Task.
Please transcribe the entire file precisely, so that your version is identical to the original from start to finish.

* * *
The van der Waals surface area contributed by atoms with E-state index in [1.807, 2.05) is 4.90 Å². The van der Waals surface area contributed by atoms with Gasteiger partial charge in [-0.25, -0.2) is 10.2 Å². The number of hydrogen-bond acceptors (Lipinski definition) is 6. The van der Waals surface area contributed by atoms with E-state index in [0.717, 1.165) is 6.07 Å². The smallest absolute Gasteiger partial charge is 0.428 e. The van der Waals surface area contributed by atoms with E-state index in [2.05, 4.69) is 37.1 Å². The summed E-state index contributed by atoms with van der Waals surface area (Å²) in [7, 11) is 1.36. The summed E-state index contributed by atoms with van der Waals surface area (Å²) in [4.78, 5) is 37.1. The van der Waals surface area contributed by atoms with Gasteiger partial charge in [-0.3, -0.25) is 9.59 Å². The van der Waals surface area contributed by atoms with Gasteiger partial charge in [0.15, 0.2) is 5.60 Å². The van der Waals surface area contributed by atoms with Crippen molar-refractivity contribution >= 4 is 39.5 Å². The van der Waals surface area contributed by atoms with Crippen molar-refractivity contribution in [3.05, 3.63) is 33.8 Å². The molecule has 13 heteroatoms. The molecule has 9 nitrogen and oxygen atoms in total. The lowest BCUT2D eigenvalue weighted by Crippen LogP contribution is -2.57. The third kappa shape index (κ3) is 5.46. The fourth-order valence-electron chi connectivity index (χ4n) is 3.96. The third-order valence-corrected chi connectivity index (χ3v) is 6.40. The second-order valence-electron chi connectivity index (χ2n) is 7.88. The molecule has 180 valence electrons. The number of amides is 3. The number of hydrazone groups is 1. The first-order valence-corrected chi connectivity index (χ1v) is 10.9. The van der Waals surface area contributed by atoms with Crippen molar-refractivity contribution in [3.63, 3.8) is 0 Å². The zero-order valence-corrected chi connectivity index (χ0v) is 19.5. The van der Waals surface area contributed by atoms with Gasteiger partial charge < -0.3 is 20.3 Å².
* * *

The van der Waals surface area contributed by atoms with E-state index in [1.807, 2.05) is 4.90 Å². The van der Waals surface area contributed by atoms with Gasteiger partial charge in [-0.25, -0.2) is 10.2 Å². The number of hydrogen-bond acceptors (Lipinski definition) is 6. The van der Waals surface area contributed by atoms with E-state index in [0.717, 1.165) is 6.07 Å². The smallest absolute Gasteiger partial charge is 0.428 e. The van der Waals surface area contributed by atoms with E-state index in [2.05, 4.69) is 37.1 Å². The summed E-state index contributed by atoms with van der Waals surface area (Å²) in [7, 11) is 1.36. The summed E-state index contributed by atoms with van der Waals surface area (Å²) in [4.78, 5) is 37.1. The van der Waals surface area contributed by atoms with Gasteiger partial charge in [-0.3, -0.25) is 9.59 Å². The van der Waals surface area contributed by atoms with Gasteiger partial charge in [0.15, 0.2) is 5.60 Å². The van der Waals surface area contributed by atoms with Crippen molar-refractivity contribution >= 4 is 39.5 Å². The van der Waals surface area contributed by atoms with Crippen molar-refractivity contribution in [3.05, 3.63) is 33.8 Å². The molecule has 13 heteroatoms. The molecule has 9 nitrogen and oxygen atoms in total. The lowest BCUT2D eigenvalue weighted by Crippen LogP contribution is -2.57. The third kappa shape index (κ3) is 5.46. The fourth-order valence-electron chi connectivity index (χ4n) is 3.96. The third-order valence-corrected chi connectivity index (χ3v) is 6.40. The second-order valence-electron chi connectivity index (χ2n) is 7.88. The molecule has 180 valence electrons. The number of amides is 3. The number of hydrazone groups is 1. The first-order valence-corrected chi connectivity index (χ1v) is 10.9. The van der Waals surface area contributed by atoms with Crippen molar-refractivity contribution in [3.63, 3.8) is 0 Å². The zero-order valence-corrected chi connectivity index (χ0v) is 19.5. The van der Waals surface area contributed by atoms with Gasteiger partial charge < -0.3 is 20.3 Å².